CIPR welcomes AMEC initiative and pledges AVE ban
The Chartered Institute of Public Relations (CIPR) has today welcomed the Association for the Measurement and Evaluation of Communication's (AMEC) commitment to eradicate the use of Advertising Value Equivalent (AVE) and announced plans for a ban on the use of AVEs by CIPR members.
The CIPR will publish a new professional standard on public relations measurement in the autumn which will identify the use of AVEs in public relations as unprofessional and set out an expectation of members that their use will cease.
The new guidelines will warn the public about the use of misleading metrics and highlight the role of the CIPR Code of Conduct in raising standards of practice. Members currently using AVEs will have a period of one year to complete a transition to valid metrics, which the CIPR will support with resources. Members found to be using AVEs thereafter may be liable to disciplinary action.
This initiative aims to create a different conversation between professionals about the measurement of public relations activity, in response to the frequent complaint that AVEs are often requested by members of the management or accounting professions, among others. The new guidance will be presented to CIPR Council in September.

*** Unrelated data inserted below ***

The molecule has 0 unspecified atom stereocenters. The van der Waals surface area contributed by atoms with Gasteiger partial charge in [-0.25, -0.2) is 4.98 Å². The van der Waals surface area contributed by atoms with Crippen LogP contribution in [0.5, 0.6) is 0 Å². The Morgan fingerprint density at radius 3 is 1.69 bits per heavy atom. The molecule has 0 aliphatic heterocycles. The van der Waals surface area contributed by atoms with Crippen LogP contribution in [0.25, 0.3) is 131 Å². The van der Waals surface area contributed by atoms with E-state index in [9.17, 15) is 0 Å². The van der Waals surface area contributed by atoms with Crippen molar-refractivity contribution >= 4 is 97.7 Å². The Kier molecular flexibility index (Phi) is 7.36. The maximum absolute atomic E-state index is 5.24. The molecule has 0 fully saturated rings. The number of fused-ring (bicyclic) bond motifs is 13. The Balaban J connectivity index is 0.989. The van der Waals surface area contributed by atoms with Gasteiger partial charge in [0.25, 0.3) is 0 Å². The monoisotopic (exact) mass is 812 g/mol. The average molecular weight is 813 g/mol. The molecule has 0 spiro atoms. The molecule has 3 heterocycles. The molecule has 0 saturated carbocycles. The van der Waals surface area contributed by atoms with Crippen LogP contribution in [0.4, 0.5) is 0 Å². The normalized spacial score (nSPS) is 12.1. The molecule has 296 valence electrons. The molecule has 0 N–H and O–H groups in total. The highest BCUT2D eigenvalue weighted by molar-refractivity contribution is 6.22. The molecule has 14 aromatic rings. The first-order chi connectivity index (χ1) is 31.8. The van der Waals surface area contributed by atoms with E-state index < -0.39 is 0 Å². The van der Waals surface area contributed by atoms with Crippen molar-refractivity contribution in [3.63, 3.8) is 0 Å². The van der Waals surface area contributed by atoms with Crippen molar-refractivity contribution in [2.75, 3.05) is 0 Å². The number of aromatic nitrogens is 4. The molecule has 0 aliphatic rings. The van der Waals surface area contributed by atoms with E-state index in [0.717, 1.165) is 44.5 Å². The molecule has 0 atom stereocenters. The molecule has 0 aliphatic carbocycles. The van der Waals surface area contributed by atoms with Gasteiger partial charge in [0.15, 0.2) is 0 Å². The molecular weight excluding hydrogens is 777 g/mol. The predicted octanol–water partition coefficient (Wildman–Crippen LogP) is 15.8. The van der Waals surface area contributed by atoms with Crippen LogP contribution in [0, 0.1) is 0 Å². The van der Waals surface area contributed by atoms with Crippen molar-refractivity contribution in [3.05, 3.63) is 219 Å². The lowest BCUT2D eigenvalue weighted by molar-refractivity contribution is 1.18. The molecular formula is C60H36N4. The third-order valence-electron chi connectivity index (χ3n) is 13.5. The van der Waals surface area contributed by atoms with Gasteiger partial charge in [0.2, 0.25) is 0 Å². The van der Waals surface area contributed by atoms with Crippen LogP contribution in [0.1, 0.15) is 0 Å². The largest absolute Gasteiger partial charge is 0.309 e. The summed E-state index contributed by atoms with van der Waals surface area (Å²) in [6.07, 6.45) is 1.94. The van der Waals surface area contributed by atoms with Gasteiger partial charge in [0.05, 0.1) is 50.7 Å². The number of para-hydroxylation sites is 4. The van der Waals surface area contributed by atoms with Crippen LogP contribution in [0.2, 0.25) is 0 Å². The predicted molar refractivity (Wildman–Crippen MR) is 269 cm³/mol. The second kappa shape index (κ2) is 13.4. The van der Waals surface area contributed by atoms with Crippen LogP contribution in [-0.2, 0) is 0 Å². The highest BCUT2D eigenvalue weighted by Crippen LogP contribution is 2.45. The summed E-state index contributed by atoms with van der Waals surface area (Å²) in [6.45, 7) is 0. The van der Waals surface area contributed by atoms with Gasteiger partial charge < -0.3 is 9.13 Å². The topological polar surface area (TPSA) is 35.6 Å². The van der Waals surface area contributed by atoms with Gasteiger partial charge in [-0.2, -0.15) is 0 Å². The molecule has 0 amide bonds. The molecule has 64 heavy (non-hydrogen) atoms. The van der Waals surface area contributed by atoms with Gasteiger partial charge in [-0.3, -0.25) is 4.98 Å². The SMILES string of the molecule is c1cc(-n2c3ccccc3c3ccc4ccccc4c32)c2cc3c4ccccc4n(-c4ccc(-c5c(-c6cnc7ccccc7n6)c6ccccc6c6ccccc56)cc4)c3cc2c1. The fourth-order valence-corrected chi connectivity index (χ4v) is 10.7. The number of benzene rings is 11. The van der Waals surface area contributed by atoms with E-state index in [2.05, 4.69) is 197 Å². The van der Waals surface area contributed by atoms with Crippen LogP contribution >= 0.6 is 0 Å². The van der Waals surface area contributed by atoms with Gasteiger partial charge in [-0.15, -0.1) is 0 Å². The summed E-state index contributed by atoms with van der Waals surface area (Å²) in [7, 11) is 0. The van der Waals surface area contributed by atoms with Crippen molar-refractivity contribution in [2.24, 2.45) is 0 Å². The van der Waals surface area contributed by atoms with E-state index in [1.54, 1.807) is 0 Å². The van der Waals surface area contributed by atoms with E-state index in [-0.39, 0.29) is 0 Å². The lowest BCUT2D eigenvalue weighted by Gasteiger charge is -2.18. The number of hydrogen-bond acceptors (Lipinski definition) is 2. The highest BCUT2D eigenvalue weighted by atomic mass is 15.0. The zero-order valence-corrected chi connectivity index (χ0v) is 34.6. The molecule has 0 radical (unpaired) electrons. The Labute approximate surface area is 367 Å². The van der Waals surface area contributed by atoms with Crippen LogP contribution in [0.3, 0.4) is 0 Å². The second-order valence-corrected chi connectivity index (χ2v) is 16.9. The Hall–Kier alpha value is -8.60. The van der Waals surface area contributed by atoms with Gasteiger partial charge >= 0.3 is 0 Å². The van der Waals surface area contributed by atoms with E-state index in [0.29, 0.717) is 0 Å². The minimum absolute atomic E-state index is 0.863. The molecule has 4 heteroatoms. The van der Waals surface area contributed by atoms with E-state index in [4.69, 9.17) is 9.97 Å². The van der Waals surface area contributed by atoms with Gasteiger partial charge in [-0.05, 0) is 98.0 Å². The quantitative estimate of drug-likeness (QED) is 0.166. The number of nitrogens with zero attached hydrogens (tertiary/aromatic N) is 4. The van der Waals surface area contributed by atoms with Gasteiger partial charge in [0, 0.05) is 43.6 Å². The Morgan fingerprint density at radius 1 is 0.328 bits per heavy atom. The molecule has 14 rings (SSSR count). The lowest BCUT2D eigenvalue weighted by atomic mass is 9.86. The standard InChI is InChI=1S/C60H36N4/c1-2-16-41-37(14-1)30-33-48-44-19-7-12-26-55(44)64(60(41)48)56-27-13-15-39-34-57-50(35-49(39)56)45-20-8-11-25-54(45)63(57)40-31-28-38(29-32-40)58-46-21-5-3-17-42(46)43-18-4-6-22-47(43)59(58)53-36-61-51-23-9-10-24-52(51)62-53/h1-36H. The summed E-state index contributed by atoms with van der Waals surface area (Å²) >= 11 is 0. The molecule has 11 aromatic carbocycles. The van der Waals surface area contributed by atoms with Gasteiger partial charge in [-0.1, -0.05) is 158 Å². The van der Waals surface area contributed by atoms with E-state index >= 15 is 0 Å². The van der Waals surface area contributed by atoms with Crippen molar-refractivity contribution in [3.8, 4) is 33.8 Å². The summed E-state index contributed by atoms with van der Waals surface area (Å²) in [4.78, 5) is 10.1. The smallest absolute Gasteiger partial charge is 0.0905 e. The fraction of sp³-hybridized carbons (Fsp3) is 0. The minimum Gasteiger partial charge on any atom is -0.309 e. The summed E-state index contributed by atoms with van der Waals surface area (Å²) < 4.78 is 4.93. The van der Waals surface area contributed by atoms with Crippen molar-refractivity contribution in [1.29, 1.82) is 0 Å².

It's time to make a clear and unequivocal statement that AVEs are unprofessional and this is something we intend to communicate to all other Chartered bodies. We believe that other professions represented around the boardroom table will welcome the guidance and grasp that public relations has a more profound impact on business objectives than an artificial measure placed on the value of coverage.
This goes beyond banning AVEs from awards. Our members know that AVEs are a fantasy metric so it's time to put an end to their use for good. We welcome AMEC’s commitment to their eradication and look forward to banning their use in public relations.
AVEs as a measure were nothing but fanciful even before the rise of online publishing. Anyone attempting to use them today is fooling themselves, fooling their clients, and failing the profession. AVEs have no place in modern, professional, PR practice.
Notes to editors
About the Chartered Institute of Public Relations (CIPR)Founded in 1948, the Chartered Institute of Public Relations (CIPR) is the Royal Chartered professional body for public relations practitioners in the UK and overseas. The CIPR is the largest membership organisation for PR practitioners outside of North America. By size of turnover and number of individually registered members, we are the leading representative body for the PR profession and industry in Europe.
The CIPR advances professionalism in public relations by making its members accountable to their employers and the public through a code of conduct and searchable public register, setting standards through training, qualifications, awards and the production of best practice and skills guidance, facilitating Continuing Professional Development (CPD), and awarding Chartered Public Relations Practitioner status (Chart.PR).